Britain is braced for an outbreak of wildfires as the country continues to swelter in its longest heatwave for seven years.
Researchers have estimated that the hot weather may have caused up to 760 premature deaths after six consecutive days of plus-30C temperatures. And with rainfall at only around 15% of average monthly totals so far, the Met Office has warned that there is an "elevated risk" of fires in the countryside.
A spokesman said: "I can confirm that the advice given to our governmental partners is that there is an elevated risk of fires in the next couple of days."
Karl Kitchen, the Met Office scientist with responsibility for wildfires, told The Independent that soon-to-be harvested crops such as wheat and winter barley are looking particularly vulnerable to fire.
Firefighters in London have already warned of the dangers posed by grass fires.
Yesterday, a blaze burned through grass and gorse the equivalent of four football pitches in Mitcham, south London, before it was brought under control.
London Fire Brigade (LFB) says it has dealt with twice as many grass fires in this summer's heatwave compared with last year.
The country experienced the hottest day of the year so far on Wednesday, with the mercury hitting 32.2C (90F).
South-west England and the West Midlands were elevated from level two to level three heatwave health warnings by the Met Office yesterday, putting them on a par with the South East and London.
The East Midlands, Yorkshire and the Humber, and the East remain at level two. The North East and North West remain at level one.
Health officials have advised people to stay cool, drink lots of cold fluids and keep an eye on those they know to be at risk.
Dr Angie Bone, heatwave plan leader for PHE, said: "In this continued hot weather, it's important to remember that high temperatures can be dangerous, especially for people who may be vulnerable such as older people, young children and those with serious illnesses.
"During very hot weather, pregnant women and people who have chronic illnesses, including cardiovascular, respiratory, renal conditions, diabetes or Parkinson's disease, may experience discomfort if indoor temperatures are particularly hot and in using public transport."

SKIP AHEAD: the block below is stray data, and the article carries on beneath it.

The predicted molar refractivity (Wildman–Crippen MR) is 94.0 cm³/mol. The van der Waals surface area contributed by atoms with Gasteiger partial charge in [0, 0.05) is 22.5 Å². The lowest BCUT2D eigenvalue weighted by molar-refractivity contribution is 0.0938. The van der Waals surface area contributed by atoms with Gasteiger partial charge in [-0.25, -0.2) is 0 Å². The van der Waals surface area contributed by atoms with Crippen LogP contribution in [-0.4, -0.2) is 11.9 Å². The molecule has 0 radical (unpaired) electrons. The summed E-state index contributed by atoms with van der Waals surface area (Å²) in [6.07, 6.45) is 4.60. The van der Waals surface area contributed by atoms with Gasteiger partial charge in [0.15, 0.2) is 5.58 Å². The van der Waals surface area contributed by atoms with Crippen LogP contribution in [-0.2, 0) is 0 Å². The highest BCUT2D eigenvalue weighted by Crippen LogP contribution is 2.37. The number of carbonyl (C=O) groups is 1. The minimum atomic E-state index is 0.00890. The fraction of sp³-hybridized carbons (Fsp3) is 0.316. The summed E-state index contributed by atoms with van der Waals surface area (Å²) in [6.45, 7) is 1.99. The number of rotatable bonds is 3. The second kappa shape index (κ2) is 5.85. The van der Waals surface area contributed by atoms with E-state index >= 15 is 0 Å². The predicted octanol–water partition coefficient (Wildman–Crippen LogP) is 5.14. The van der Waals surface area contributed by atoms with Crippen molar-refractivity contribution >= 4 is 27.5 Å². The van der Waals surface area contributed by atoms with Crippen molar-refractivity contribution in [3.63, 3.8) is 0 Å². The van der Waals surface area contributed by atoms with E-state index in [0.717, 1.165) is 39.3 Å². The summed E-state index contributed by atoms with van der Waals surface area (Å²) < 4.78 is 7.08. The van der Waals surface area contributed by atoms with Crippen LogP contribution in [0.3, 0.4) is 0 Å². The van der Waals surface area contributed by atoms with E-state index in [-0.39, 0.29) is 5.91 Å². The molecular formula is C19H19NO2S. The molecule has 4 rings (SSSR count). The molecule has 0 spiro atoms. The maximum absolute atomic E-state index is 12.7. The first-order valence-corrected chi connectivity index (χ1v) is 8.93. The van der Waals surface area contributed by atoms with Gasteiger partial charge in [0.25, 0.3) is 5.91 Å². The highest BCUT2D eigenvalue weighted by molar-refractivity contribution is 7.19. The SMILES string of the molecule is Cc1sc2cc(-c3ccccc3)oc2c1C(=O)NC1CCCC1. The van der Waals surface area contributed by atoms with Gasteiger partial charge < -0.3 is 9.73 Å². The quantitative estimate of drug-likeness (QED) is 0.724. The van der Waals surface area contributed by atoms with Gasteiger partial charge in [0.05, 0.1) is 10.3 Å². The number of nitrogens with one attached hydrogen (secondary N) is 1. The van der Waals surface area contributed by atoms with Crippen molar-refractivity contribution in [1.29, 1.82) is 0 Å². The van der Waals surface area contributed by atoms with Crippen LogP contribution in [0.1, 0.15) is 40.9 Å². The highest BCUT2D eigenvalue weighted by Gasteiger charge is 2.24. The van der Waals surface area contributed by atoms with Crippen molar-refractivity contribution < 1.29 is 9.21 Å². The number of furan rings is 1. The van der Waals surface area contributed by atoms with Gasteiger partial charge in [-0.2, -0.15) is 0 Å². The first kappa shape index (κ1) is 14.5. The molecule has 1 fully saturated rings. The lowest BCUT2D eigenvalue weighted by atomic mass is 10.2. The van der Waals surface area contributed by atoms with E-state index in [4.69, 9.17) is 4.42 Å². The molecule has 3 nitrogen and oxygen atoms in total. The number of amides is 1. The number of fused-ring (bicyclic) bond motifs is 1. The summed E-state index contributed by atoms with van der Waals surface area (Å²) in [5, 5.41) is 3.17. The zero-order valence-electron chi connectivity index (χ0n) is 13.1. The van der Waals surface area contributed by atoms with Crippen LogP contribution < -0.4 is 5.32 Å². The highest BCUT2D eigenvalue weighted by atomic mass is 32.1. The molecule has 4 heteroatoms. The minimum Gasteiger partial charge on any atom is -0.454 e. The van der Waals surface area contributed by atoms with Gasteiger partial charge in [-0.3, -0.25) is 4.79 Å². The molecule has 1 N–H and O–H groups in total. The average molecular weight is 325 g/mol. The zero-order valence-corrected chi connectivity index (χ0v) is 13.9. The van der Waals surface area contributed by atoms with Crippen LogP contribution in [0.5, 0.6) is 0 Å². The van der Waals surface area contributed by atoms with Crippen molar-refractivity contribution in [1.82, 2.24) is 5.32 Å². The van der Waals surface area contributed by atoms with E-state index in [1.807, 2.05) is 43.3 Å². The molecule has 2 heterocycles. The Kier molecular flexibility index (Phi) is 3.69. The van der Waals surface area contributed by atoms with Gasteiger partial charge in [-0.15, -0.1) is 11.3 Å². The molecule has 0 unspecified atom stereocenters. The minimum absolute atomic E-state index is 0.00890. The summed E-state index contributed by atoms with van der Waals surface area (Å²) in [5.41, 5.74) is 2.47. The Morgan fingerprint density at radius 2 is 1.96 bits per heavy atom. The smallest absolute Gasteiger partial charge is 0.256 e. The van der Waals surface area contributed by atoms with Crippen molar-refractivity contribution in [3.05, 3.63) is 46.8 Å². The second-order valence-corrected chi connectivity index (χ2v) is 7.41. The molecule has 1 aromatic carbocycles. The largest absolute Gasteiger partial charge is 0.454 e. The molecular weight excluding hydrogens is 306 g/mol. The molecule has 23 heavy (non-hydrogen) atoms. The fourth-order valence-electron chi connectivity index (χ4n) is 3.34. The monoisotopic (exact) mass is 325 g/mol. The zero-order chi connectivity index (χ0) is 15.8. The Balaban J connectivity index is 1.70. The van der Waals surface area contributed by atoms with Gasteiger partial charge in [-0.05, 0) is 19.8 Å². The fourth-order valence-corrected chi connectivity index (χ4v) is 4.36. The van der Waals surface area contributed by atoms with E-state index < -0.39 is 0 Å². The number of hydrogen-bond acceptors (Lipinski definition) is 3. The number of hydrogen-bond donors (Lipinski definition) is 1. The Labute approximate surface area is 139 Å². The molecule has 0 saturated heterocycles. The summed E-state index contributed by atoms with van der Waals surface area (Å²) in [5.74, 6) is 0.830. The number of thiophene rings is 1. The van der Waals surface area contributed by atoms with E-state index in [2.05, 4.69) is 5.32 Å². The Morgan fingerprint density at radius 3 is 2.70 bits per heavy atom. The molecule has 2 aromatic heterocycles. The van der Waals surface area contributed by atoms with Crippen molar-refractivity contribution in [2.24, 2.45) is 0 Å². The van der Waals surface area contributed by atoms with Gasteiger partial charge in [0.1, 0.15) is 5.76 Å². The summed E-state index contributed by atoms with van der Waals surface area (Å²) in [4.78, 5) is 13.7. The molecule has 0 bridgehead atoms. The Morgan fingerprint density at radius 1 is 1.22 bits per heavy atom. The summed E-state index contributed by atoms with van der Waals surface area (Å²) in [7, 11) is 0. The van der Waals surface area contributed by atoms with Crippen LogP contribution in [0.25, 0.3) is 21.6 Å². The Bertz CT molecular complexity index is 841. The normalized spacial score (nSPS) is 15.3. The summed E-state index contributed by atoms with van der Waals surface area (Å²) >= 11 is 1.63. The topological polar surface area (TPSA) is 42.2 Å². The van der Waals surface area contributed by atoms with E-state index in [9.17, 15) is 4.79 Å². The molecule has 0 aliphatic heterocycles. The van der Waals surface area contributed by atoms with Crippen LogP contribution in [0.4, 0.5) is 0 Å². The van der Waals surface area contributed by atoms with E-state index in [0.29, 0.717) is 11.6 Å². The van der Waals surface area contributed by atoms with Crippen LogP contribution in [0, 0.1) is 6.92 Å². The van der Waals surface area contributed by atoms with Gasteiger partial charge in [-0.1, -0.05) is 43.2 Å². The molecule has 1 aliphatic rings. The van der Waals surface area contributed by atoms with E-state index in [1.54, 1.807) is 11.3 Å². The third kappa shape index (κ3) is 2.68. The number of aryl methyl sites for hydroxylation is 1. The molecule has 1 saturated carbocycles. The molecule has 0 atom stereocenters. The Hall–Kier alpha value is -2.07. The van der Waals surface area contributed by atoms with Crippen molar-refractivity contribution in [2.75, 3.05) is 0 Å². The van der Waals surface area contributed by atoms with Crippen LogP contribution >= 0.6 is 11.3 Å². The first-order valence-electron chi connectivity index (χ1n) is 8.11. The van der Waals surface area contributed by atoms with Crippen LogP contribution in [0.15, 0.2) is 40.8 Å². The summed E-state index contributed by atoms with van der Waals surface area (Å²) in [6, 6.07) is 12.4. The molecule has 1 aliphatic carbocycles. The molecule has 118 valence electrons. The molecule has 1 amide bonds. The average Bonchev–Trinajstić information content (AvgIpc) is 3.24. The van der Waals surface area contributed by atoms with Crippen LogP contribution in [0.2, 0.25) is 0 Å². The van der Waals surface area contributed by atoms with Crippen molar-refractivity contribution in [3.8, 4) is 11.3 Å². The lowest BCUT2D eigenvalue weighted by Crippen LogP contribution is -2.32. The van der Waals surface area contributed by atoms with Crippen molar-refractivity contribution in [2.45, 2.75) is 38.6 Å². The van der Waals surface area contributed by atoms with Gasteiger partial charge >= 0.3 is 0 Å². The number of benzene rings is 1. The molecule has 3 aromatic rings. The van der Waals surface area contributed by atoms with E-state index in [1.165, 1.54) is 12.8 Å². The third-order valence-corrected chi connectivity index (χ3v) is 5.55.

Gemma Plumb, a forecaster with MeteoGroup, the weather division of the Press Association, said there was no sign of temperatures dropping significantly in the coming days.
"The West Midlands, central southern England and the West Country could see maximums of 28-30C," she said.
"On Saturday and Sunday it looks like we will have temperatures of around 28C but by Monday we have temperatures of 29C and 30C again, with an increased risk of getting some showers.
"There is a likelihood of thunderstorms from Sunday and into Monday, initially in the west of England and South Wales and then heading into the south of England, but these would not necessarily bring temperatures down."
A four-week-old baby was among 10 children admitted to one hospital in the South East with sunburn since the period of hot weather began.
The oldest patient was 14, according to the Queen Victoria Hospital in East Grinstead, West Sussex.
Six of the 10 children admitted needed specialist treatment after being referred to the unit from other hospitals because of the severity of their burns.
A spokesman for the hospital said the extent of the burns ranged from 0.5% to 4% of the body surface area. All the children came from the South East, from Chichester in West Sussex to Swanley in Kent.
Consultant plastic surgeon Nora Nugent said: "The sun at this time of year is very strong and children can get burnt very quickly.
"The children we've treated over the last few weeks have been referred to our unit because their burns have been so severe they have required specialist treatment."
In Wales, doctors at the Abertawe Bro Morgannwg University Health Board warned of the dangers of ride-on lawn mowers after seeing plastic surgery trauma cases double to 53.
Dean Boyce, consultant plastic surgeon at the Welsh Centre for Burns and Plastic Surgery at Morriston Hospital in Swansea, said: "Unfortunately we are treating a patient with a very severe foot injury, and this is not the first time this has happened.
"We have seen children who have lost a foot after falling off a parent's lap riding a ride-on mower.
"We would warn people to avoid letting anyone ride on their lap for fun because in fact this is very dangerous, as the mower's safety cut out will not engage if they fall off."
Reports of dogs being left in cars with windows closed in the sweltering conditions have also prompted warnings from the police.
Leaving a window open is not enough to prevent a dog from dying in the heat, police warned.
Police and fire chiefs have also reiterated warnings about escaping the heat by swimming in open water after a number of deaths in recent weeks.
Four people died in separate incidents on Tuesday in lakes, rivers and the sea in Norfolk, the Shropshire-north Wales border and Cornwall.